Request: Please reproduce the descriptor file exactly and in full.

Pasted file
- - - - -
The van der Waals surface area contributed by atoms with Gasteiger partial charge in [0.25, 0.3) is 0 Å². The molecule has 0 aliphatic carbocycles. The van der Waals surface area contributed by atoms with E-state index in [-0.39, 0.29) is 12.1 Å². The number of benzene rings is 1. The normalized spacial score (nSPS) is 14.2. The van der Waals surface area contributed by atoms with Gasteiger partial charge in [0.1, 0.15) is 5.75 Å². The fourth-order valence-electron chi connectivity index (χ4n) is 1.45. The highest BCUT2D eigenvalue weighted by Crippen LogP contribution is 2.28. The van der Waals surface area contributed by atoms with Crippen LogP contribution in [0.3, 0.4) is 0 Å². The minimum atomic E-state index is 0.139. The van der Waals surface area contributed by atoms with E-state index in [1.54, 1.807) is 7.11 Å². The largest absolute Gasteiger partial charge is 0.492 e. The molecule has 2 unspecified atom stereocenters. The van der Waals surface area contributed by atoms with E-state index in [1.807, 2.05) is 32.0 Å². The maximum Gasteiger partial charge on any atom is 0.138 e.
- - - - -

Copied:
The van der Waals surface area contributed by atoms with Gasteiger partial charge in [0.25, 0.3) is 0 Å². The molecule has 0 aliphatic carbocycles. The van der Waals surface area contributed by atoms with E-state index in [-0.39, 0.29) is 12.1 Å². The number of benzene rings is 1. The normalized spacial score (nSPS) is 14.2. The van der Waals surface area contributed by atoms with Gasteiger partial charge in [0.1, 0.15) is 5.75 Å². The fourth-order valence-electron chi connectivity index (χ4n) is 1.45. The highest BCUT2D eigenvalue weighted by Crippen LogP contribution is 2.28. The van der Waals surface area contributed by atoms with Crippen LogP contribution in [0.3, 0.4) is 0 Å². The minimum atomic E-state index is 0.139. The van der Waals surface area contributed by atoms with E-state index in [1.54, 1.807) is 7.11 Å². The largest absolute Gasteiger partial charge is 0.492 e. The molecule has 2 unspecified atom stereocenters. The van der Waals surface area contributed by atoms with E-state index in [1.807, 2.05) is 32.0 Å². The maximum Gasteiger partial charge on any atom is 0.138 e.